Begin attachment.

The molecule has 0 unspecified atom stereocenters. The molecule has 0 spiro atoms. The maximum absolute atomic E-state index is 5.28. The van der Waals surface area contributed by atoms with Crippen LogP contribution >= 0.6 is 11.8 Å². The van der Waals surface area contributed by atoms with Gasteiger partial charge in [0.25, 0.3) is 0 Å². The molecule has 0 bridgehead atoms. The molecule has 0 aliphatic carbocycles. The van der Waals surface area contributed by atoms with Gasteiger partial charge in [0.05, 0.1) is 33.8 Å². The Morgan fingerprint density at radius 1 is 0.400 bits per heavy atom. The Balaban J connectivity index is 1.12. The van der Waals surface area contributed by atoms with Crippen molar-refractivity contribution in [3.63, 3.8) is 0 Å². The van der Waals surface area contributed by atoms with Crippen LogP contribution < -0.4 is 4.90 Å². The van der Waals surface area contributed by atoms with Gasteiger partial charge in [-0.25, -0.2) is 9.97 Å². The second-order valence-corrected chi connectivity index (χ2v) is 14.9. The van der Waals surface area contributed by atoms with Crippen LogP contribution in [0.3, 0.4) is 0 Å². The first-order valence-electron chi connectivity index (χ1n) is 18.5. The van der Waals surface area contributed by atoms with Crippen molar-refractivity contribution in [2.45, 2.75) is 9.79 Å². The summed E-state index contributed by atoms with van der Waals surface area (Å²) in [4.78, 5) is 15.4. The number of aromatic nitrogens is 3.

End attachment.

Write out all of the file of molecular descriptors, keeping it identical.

The molecule has 0 unspecified atom stereocenters. The molecule has 0 spiro atoms. The maximum absolute atomic E-state index is 5.28. The van der Waals surface area contributed by atoms with Crippen LogP contribution >= 0.6 is 11.8 Å². The van der Waals surface area contributed by atoms with Gasteiger partial charge in [0.25, 0.3) is 0 Å². The molecule has 0 bridgehead atoms. The molecule has 0 aliphatic carbocycles. The van der Waals surface area contributed by atoms with Gasteiger partial charge in [0.05, 0.1) is 33.8 Å². The Morgan fingerprint density at radius 1 is 0.400 bits per heavy atom. The Balaban J connectivity index is 1.12. The van der Waals surface area contributed by atoms with Crippen molar-refractivity contribution in [3.63, 3.8) is 0 Å². The van der Waals surface area contributed by atoms with Crippen LogP contribution < -0.4 is 4.90 Å². The van der Waals surface area contributed by atoms with Gasteiger partial charge in [-0.25, -0.2) is 9.97 Å². The second-order valence-corrected chi connectivity index (χ2v) is 14.9. The van der Waals surface area contributed by atoms with Crippen LogP contribution in [0.3, 0.4) is 0 Å². The first-order valence-electron chi connectivity index (χ1n) is 18.5. The van der Waals surface area contributed by atoms with Crippen molar-refractivity contribution in [2.45, 2.75) is 9.79 Å². The summed E-state index contributed by atoms with van der Waals surface area (Å²) in [4.78, 5) is 15.4. The number of aromatic nitrogens is 3.